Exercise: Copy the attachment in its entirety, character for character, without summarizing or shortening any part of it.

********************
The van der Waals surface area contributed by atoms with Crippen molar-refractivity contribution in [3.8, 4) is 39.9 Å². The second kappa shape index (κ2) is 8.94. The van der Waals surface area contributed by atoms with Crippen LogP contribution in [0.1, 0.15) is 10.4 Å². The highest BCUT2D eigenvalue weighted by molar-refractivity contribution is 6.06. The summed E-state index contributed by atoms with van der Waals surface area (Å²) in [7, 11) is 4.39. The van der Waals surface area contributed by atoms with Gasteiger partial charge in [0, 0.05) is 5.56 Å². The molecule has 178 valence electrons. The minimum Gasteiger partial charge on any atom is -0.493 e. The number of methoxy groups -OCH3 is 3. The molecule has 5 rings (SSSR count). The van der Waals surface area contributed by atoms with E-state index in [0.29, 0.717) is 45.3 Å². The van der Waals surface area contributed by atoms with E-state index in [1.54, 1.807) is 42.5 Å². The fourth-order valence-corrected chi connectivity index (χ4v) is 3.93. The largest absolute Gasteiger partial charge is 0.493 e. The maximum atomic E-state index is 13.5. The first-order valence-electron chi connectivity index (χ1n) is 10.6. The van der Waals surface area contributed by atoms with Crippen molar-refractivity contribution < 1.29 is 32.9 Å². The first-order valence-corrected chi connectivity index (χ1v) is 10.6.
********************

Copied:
The van der Waals surface area contributed by atoms with Crippen molar-refractivity contribution in [3.8, 4) is 39.9 Å². The second kappa shape index (κ2) is 8.94. The van der Waals surface area contributed by atoms with Crippen LogP contribution in [0.1, 0.15) is 10.4 Å². The highest BCUT2D eigenvalue weighted by molar-refractivity contribution is 6.06. The summed E-state index contributed by atoms with van der Waals surface area (Å²) in [7, 11) is 4.39. The van der Waals surface area contributed by atoms with Gasteiger partial charge in [0, 0.05) is 5.56 Å². The molecule has 178 valence electrons. The minimum Gasteiger partial charge on any atom is -0.493 e. The number of methoxy groups -OCH3 is 3. The molecule has 5 rings (SSSR count). The van der Waals surface area contributed by atoms with E-state index in [0.29, 0.717) is 45.3 Å². The van der Waals surface area contributed by atoms with E-state index in [1.54, 1.807) is 42.5 Å². The fourth-order valence-corrected chi connectivity index (χ4v) is 3.93. The largest absolute Gasteiger partial charge is 0.493 e. The maximum atomic E-state index is 13.5. The first-order valence-electron chi connectivity index (χ1n) is 10.6. The van der Waals surface area contributed by atoms with Crippen molar-refractivity contribution < 1.29 is 32.9 Å². The first-order valence-corrected chi connectivity index (χ1v) is 10.6.